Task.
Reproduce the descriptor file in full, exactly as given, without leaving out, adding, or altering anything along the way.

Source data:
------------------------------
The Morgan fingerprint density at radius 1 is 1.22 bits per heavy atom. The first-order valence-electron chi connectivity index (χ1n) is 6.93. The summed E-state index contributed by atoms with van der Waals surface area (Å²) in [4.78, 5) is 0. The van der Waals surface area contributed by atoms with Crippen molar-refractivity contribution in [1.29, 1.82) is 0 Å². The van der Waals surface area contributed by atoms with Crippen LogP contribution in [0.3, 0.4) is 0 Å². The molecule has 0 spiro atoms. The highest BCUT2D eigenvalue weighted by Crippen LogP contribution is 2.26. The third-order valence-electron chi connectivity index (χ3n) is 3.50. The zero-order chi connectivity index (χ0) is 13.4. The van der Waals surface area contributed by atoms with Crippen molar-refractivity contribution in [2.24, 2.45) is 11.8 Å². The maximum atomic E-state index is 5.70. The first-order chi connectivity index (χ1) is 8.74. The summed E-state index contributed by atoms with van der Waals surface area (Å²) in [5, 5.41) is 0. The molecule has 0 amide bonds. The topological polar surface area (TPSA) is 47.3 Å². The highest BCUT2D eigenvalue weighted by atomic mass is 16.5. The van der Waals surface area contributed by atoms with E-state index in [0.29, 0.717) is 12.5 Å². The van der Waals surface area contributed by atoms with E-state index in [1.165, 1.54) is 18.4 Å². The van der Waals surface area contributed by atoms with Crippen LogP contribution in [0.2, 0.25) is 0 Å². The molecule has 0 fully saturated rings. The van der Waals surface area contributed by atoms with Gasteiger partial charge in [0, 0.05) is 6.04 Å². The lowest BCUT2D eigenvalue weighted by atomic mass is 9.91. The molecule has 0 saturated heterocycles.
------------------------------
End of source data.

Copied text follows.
The Morgan fingerprint density at radius 1 is 1.22 bits per heavy atom. The first-order valence-electron chi connectivity index (χ1n) is 6.93. The summed E-state index contributed by atoms with van der Waals surface area (Å²) in [4.78, 5) is 0. The van der Waals surface area contributed by atoms with Crippen molar-refractivity contribution in [1.29, 1.82) is 0 Å². The van der Waals surface area contributed by atoms with Crippen LogP contribution in [0.3, 0.4) is 0 Å². The molecule has 0 spiro atoms. The highest BCUT2D eigenvalue weighted by Crippen LogP contribution is 2.26. The third-order valence-electron chi connectivity index (χ3n) is 3.50. The zero-order chi connectivity index (χ0) is 13.4. The van der Waals surface area contributed by atoms with Crippen molar-refractivity contribution in [2.24, 2.45) is 11.8 Å². The maximum atomic E-state index is 5.70. The first-order chi connectivity index (χ1) is 8.74. The summed E-state index contributed by atoms with van der Waals surface area (Å²) in [5, 5.41) is 0. The molecule has 0 amide bonds. The topological polar surface area (TPSA) is 47.3 Å². The highest BCUT2D eigenvalue weighted by atomic mass is 16.5. The van der Waals surface area contributed by atoms with E-state index in [0.29, 0.717) is 12.5 Å². The van der Waals surface area contributed by atoms with E-state index in [1.165, 1.54) is 18.4 Å². The van der Waals surface area contributed by atoms with Crippen LogP contribution in [0.2, 0.25) is 0 Å². The molecule has 0 fully saturated rings. The van der Waals surface area contributed by atoms with Gasteiger partial charge in [0, 0.05) is 6.04 Å². The lowest BCUT2D eigenvalue weighted by atomic mass is 9.91. The molecule has 0 saturated heterocycles.